Scott Graves
Curry Coastal Pilot

It took me 10 years and three attempts, but I finally made it to the Wheeler Ridge Japanese Bombing Site Trail.

Why 10 years?

Well, I've edited numerous stories and published photos about the site and I thought actually going there might be, well, anticlimatic.

Why three attempts?

I had a deadline to meet, and I was determined not to let a slippery road, bad memory and confusing signs keep me from that commitment.

A week ago today, my wife and I packed up the dogs, daughter and a picnic lunch and headed up South Bank Chetco River Road in the Jeep. We were about six miles into a 20-mile journey when we took a wrong turn up a steep private driveway slick with mud and moss. The truck rolled backward, even with the brakes mashed down, and slid into a roadside ditch.

Fortunately, my in-laws were following us in their vehicle. My father-in-law, Jim, and I spent the next two hours getting the Jeep unstuck. It took a nearby tree, a tow strap, several sturdy chains, a hand-operated winch, and a lot of elbow grease.

I drove the Jeep home, its bumper and my pride dented, but I was determined to drive to the bomb site on Sunday. Jim declined my invitation to come, as did my wife, so off I went that afternoon in my trusty old Trooper (it has 4-wheel drive, the Jeep doesn't). I thumbed my nose at the spot where we got stuck the day before as I drove by. Bad move.

This time I didn't get stuck. I missed a crucial turnoff and ended up turning from Forest Service Road 1205 onto 1106, which led me away from the bomb site and to Winchuck River Road. With a sigh, and the sun heading toward the horizon, I motored home andndash; disappointed, but not undaunted.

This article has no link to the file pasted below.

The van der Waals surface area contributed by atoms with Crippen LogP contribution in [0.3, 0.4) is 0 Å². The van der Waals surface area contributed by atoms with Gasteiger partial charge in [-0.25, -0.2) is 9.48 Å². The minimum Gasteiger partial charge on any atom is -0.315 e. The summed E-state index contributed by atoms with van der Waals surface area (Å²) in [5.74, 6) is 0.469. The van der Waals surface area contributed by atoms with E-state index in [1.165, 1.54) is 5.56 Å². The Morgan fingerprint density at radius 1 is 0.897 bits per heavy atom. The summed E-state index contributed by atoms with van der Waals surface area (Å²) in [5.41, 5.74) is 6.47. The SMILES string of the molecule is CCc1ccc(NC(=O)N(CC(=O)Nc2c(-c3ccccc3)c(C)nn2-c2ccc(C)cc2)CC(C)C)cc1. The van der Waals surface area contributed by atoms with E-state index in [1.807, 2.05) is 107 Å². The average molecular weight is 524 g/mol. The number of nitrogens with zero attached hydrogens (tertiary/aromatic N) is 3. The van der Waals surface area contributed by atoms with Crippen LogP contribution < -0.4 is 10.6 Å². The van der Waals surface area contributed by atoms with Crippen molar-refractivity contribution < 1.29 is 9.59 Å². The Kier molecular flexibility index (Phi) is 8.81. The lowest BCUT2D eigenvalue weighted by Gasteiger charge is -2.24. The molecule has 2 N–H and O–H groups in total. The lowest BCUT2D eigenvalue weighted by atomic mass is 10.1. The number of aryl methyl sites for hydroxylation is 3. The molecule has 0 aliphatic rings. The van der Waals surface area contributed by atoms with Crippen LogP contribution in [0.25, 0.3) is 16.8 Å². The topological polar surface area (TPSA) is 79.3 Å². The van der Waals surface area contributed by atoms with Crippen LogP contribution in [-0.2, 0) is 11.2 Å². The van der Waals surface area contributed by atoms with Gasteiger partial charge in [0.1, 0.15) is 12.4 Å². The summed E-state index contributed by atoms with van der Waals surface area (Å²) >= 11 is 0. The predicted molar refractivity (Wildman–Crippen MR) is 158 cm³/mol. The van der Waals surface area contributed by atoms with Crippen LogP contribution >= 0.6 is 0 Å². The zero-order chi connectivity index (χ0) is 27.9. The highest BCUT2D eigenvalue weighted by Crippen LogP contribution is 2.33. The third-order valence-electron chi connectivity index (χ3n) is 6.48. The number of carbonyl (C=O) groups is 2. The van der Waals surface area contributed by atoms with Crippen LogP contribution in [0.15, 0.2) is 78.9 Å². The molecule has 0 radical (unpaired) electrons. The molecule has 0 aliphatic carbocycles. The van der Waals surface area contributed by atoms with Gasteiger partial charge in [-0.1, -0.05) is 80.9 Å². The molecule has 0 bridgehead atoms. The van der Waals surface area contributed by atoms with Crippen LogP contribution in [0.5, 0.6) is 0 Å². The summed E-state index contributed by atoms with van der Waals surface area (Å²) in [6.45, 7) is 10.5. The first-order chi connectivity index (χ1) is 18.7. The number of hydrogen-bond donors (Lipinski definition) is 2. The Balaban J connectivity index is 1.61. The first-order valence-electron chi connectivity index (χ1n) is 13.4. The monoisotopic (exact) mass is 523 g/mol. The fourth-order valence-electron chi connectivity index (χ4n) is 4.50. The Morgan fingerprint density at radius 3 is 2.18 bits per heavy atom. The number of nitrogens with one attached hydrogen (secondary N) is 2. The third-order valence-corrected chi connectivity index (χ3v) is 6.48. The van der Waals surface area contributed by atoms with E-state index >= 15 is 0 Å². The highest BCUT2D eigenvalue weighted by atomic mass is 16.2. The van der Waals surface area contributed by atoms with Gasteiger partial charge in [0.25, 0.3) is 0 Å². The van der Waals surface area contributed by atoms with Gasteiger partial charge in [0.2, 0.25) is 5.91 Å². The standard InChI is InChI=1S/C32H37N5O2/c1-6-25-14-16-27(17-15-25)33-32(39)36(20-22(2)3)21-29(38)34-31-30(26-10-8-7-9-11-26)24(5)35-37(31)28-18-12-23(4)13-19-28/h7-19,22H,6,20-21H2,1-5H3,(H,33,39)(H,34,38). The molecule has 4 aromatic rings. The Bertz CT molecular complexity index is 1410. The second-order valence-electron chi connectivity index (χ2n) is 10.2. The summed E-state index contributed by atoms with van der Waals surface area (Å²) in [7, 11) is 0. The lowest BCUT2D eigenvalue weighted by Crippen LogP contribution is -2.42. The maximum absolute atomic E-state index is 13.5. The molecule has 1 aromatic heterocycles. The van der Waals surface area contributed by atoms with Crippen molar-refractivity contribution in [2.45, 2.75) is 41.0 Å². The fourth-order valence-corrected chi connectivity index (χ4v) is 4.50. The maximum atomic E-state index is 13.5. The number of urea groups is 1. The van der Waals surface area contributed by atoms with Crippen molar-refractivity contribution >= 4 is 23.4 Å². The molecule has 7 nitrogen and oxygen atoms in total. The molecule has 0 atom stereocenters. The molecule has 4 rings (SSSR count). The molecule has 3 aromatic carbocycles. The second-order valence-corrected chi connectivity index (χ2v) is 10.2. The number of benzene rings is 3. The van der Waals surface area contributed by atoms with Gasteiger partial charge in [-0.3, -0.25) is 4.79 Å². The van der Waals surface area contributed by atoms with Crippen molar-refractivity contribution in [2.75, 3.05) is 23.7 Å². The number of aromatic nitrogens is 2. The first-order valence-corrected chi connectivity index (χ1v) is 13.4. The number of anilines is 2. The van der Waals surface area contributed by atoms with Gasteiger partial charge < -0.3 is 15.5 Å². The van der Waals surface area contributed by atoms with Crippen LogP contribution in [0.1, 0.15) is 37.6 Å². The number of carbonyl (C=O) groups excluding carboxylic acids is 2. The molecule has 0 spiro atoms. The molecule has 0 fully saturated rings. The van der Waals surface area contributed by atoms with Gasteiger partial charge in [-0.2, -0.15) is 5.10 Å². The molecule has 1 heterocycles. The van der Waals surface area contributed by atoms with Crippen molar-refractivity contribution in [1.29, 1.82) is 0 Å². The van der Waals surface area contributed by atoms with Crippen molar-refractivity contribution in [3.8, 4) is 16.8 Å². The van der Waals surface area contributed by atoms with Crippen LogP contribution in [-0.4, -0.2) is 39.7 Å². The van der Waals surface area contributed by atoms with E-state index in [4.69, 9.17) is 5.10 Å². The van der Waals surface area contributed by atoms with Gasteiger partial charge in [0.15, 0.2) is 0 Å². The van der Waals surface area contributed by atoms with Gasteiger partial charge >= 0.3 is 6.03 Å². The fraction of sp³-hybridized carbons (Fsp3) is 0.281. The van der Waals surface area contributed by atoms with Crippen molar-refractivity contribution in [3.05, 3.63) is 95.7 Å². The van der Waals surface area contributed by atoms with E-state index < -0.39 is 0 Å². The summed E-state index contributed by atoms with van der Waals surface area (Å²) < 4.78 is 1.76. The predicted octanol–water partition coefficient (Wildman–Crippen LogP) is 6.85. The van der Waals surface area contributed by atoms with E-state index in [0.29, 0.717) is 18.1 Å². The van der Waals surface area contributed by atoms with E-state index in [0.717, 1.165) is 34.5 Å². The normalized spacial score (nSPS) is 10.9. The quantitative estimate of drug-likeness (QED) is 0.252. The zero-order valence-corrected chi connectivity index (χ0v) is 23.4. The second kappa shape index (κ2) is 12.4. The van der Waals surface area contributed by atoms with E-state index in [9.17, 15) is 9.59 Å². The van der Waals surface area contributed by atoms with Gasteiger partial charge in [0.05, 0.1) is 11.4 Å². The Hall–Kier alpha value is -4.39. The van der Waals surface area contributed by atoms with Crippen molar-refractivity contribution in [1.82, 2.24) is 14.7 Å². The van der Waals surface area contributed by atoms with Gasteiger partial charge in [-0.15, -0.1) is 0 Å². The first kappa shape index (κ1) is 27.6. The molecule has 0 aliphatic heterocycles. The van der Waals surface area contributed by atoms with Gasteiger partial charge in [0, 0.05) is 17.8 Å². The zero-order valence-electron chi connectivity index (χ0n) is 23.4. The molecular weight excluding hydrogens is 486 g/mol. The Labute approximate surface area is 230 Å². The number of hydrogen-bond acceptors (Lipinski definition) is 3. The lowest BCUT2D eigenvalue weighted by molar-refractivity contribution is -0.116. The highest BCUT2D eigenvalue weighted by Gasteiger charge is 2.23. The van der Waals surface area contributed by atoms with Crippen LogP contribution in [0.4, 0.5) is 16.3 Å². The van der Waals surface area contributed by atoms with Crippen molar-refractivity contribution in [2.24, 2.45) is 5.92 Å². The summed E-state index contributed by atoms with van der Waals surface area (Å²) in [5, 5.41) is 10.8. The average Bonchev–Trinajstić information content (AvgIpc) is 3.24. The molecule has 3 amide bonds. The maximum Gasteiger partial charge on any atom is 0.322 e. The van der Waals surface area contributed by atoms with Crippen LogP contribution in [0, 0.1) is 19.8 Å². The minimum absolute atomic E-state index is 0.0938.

On Monday, after I double checked the directions on the U.S. Forest Service map, my father-in-law and I drove in the Trooper 15 mph over a rough, unpaved road deep into the forest until we reached the starting point of the bomb site trail.

The afternoon was blissfully warm as we hiked the easy-to-moderate .08-mile trail to the redesigned observation platform. The interpretive signs andndash; victims of recent vandalism andndash; had yet to be repaired, but were readable. Knowing the history of the site and having a vivid imagination is critical to enjoying the experience.

In a clearing below the platform is a sapling redwood. It was planted at the approximate impact point of one of two incendiary bombs that were dropped by Japanese pilot Nobuo Fujita in 1942 during World War II. The plan was to ignite a forest fire and cause panic, but damp conditions and quick-acting firefighters extinguished the attempt.

In 1962, Fujita, in an act of repentance and peace, presenting his family's 400-year-old Samurai sword to the city. In the 1990s, several years before his death at age 86, the pilot planted a redwood tree at the bomb site.

On Monday, as I touched the small, tender needles of a redwood sapling (a replacement for Fujita's tree, which did not survive), I thought of a war that happened 25 years before I was born. I thought of dark nights and danger, bombs and burning. I thought of Fujita, and his transformation from foe to friend. I thought of how where bombs once fell, now grows a symbol of peace, reaching for the sky.

And I thought, why did it take me 10 years to visit this wonderful place?